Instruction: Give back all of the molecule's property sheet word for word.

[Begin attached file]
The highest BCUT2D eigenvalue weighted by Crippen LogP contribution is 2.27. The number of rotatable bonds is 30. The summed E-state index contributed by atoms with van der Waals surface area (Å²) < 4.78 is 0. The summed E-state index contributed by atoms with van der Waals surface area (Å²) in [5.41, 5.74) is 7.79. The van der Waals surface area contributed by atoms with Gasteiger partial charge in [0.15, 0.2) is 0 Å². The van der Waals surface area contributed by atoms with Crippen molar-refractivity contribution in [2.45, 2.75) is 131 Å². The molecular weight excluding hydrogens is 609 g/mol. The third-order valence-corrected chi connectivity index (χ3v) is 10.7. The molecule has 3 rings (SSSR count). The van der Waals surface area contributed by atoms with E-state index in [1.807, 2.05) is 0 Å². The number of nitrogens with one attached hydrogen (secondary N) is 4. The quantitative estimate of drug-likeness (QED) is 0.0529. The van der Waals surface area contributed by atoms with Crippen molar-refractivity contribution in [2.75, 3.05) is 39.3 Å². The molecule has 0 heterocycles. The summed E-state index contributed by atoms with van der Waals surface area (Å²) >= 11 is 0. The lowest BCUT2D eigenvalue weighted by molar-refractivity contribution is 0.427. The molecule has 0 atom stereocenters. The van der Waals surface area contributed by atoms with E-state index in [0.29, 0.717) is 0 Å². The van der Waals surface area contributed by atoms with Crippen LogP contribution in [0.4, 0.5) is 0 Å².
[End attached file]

The highest BCUT2D eigenvalue weighted by Crippen LogP contribution is 2.27. The number of rotatable bonds is 30. The summed E-state index contributed by atoms with van der Waals surface area (Å²) < 4.78 is 0. The summed E-state index contributed by atoms with van der Waals surface area (Å²) in [5.41, 5.74) is 7.79. The van der Waals surface area contributed by atoms with Gasteiger partial charge in [0.15, 0.2) is 0 Å². The van der Waals surface area contributed by atoms with Crippen molar-refractivity contribution in [2.45, 2.75) is 131 Å². The molecular weight excluding hydrogens is 609 g/mol. The third-order valence-corrected chi connectivity index (χ3v) is 10.7. The molecule has 3 rings (SSSR count). The van der Waals surface area contributed by atoms with E-state index in [1.807, 2.05) is 0 Å². The number of nitrogens with one attached hydrogen (secondary N) is 4. The quantitative estimate of drug-likeness (QED) is 0.0529. The van der Waals surface area contributed by atoms with Crippen molar-refractivity contribution in [2.75, 3.05) is 39.3 Å². The molecule has 0 heterocycles. The summed E-state index contributed by atoms with van der Waals surface area (Å²) >= 11 is 0. The lowest BCUT2D eigenvalue weighted by molar-refractivity contribution is 0.427. The molecule has 0 atom stereocenters. The van der Waals surface area contributed by atoms with E-state index in [0.29, 0.717) is 0 Å². The van der Waals surface area contributed by atoms with Crippen LogP contribution in [0.4, 0.5) is 0 Å².